Here is a brief interview held between Swedish Health Care and one of its international medical students.
– Everyone expects a specialist consultant to be an old, or at least middle aged man, with grey hair.
Ahmed Al-Qahtani, a 30 year old (or should we say young?) plastic surgeon from Qatar, sits in the dining room outside his office at the University Hospital in Malmö, Sweden. He pulls his hand through the long black hair and laughs as he adds.
– I guess that´s not the case for me.
Recommended by a colleague back in Qatar, Ahmed Al-Qahtani came to Sweden four years ago to do his specialist training at the clinic in Malmö. In one year he will finish his studies and go back to his homeland.
So what has he learned during his time in Sweden?
– My colleague in Qatar told me a lot of good things about Sweden and the Swedish healthcare system, so when I came here my expectations were very high. In most cases I must say that they have been met.
– The biggest difference between the two countries is that in Sweden things are not given to you. You have to look for stuff yourself, find out about courses and surgeries you have to do. It´s a good way to do it, that gives you both freedom and responsibility, but if you are not used to it, it takes some time to learn.
In one year you will return to your hospital in Qatar as a specialist, do you think you have learned enough?
– It´s hard to say, you are always in a process of learning. Throughout the training I have been working alongside another doctor at the clinic. In the beginning I was more like an assistant to him, but during the last year I have had my own patients. I have done basic surgeries, like breast operations and removing tumours of the skin.
What challenges have you encountered during your time in Sweden?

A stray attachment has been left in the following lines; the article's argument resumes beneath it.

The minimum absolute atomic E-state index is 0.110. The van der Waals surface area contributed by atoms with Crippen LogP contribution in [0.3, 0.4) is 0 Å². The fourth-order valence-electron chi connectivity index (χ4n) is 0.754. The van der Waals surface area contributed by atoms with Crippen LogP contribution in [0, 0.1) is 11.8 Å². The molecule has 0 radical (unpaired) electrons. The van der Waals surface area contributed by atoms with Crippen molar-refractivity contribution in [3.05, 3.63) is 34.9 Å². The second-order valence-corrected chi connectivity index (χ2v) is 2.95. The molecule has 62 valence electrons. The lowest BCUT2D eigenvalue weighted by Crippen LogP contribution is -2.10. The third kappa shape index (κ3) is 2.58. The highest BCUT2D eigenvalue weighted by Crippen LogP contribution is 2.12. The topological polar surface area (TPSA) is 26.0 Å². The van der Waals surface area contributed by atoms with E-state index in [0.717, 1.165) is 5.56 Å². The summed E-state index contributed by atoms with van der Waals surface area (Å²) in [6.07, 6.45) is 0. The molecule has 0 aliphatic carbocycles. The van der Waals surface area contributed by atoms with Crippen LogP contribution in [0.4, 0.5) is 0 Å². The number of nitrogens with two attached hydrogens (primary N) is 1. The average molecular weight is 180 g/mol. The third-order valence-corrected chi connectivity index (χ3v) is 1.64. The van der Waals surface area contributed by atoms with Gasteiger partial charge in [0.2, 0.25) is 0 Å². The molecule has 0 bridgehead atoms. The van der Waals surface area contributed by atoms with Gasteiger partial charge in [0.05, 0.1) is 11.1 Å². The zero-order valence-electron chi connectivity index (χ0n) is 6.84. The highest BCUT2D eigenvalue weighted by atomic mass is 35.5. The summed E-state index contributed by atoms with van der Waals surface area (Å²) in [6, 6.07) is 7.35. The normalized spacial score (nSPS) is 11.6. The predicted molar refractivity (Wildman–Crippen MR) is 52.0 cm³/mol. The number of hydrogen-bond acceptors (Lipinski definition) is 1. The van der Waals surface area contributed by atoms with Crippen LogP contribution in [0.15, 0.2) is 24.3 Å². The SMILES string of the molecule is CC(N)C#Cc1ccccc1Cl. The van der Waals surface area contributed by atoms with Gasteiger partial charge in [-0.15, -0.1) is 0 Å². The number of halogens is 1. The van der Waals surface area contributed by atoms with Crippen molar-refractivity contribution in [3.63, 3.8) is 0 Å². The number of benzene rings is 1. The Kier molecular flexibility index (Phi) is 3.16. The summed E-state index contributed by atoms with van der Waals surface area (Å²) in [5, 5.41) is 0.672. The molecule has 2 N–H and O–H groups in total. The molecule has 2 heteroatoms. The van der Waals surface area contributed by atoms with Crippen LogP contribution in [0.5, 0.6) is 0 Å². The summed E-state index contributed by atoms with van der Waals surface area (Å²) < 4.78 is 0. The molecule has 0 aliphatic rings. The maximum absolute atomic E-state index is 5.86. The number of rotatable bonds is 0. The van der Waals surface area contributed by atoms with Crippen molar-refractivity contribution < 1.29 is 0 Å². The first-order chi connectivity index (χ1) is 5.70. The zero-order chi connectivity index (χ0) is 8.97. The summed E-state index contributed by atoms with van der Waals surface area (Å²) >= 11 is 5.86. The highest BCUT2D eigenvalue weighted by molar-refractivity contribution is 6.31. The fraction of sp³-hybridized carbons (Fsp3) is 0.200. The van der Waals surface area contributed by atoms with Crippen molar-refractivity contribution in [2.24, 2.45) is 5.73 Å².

– The language, of course. Since my skills in Swedish were not that good in the beginning I had to speak English. With my colleagues this was not a big issue, but the patients, especially the elderly, expected me to speak Swedish with them.
How did you cope with the language issue?
– Before I started the training I had some very basic courses in Swedish. Once my training started my teacher accompanied me at the clinic for 4-5 months, advising and correcting me while I was working with my patients. That helped me a lot. For the last two and a half years I have made a significant improvement. Now I speak Swedish with all my patients and I can go into discussions with my colleagues. I am convinced that the best way of learning a language is to talk to the people you meet.
What are your plans for the future?
– My contract says I have to go back to Qatar after finishing my training here in Sweden. It´s both in my own interest, as well as in Qatar’s, that I return home. Qatar is a small country, with few specialized doctors, so there is a great need for my skills, especially when it comes to pediatric surgery.
– I have been thinking of going to USA or Canada for two years for a fellowship. That would improve my skills and allow me to perform more advanced surgeries. Certainly it would give me, personally, some advantages, for example when it comes to salary and responsibility.